The state legislature passed a statewide smoking ban. But now it's South Dakotans turn to have their say.
In our recent KELO-TV/Argus Leader Scientific poll
, 62 percent said we should broaden the state's ban on smoking, while 35 percent said no. Only three percent were still undecided.
It's been a hot issue for 18 months. Referred Law 12 would broaden the state's ban on smoking to apply to all restaurants, bars, packaged liquor stores, Deadwood casinos and video lottery establishments.
"You take all, the bars in Minnesota are hurting, North Dakota are hurting, Montana are hurting. I get letters every day," Sioux Falls bar and restaurant owner Don Rose said.
Rose says if passed, the ban wouldn't only hurt bars, but also video lottery.
"I know that the state is preparing a budget they're gonna be revealing in December that's gonna show a 20 percent deficit in video lottery income. They're planning on this," Rose said.
But those who support the ban, like Respiratory Therapist Darcy Ellefson, say voters should be more concerned about their health.
"As people are taking their last breaths or as they're struggling in their last few months to live, they'll say to me, 'Darcy, you just have to do something to make sure that my kids and my grandkids don't end up being the same shape that I'm in,'" Ellefson said.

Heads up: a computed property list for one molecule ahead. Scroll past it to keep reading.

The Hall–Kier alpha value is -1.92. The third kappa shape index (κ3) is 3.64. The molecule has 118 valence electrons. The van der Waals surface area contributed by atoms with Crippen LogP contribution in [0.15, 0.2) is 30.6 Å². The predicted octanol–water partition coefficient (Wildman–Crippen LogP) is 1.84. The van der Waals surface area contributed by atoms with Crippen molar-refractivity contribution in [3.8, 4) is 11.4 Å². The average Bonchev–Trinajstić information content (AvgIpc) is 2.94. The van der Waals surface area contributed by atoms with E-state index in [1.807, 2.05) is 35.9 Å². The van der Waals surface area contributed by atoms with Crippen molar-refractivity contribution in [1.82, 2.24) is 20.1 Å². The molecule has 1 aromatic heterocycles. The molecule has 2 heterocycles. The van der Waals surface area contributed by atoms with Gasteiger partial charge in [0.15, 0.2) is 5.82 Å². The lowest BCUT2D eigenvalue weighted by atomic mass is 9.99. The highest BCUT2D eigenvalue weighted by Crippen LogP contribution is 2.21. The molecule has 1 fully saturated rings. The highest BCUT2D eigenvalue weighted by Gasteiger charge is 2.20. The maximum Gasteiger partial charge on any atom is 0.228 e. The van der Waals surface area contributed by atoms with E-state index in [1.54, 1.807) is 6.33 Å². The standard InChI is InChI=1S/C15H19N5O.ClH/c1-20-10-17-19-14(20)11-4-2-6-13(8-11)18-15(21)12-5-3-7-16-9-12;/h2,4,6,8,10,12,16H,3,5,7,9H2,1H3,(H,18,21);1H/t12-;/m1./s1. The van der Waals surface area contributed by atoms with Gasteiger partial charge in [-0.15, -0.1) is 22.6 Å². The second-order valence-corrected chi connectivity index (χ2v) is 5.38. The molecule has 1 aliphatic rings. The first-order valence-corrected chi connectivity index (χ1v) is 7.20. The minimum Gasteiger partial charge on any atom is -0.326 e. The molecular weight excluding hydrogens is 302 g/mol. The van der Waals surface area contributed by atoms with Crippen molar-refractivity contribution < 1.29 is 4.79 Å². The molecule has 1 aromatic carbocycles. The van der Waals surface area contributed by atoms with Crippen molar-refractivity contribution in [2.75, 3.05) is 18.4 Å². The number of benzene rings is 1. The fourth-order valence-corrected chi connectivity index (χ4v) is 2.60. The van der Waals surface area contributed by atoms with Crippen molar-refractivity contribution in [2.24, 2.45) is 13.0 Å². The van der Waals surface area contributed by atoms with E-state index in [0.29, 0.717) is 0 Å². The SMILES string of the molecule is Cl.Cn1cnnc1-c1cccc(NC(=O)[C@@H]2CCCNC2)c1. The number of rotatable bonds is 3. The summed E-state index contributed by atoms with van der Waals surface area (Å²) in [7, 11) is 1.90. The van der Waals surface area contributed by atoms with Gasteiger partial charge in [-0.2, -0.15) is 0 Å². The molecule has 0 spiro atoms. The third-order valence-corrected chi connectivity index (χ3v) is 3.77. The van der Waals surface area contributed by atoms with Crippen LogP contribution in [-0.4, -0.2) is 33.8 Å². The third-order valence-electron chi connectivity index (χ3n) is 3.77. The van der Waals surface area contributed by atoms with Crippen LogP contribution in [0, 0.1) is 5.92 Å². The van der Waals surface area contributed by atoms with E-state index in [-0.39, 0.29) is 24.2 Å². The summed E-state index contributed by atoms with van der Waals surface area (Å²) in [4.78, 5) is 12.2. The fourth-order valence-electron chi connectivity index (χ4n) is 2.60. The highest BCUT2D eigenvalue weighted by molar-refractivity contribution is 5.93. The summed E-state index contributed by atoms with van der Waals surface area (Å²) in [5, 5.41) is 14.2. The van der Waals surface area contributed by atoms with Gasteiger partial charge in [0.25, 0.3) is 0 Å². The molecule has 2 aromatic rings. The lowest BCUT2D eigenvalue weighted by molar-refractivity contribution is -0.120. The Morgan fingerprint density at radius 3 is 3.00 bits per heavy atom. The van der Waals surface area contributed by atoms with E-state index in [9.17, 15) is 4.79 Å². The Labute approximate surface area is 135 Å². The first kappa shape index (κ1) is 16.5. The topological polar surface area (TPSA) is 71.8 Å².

Ellefson points out that 35 states in the nation have gone smoke-free and adds South Dakota should make it 36.
"We expressed our wishes through our state legislature and they voted for the law and now it's come to a public vote. And so, I think South Dakotans are smart enough to know this is where we need to head," Ellefson said.
"Find me one person, we've called the health department several times, that's died from second-hand smoke. Name one, just one. They can't do it. People die of cancer from smoking, true. But those are the people that smoke," Rose said.
"Prevention is our responsibility as citizens, as health care providers and as consumers," Ellefson said.
If the ban passes, three businesses in the state will be exempt: a cigar bar and a tobacco shop in Sioux Falls, along with a tobacco shop in Deadwood. They would all have to maintain a minimum percentage of sales of tobacco to continue to be exempt.
[Read about the South Dakota ballot issues]
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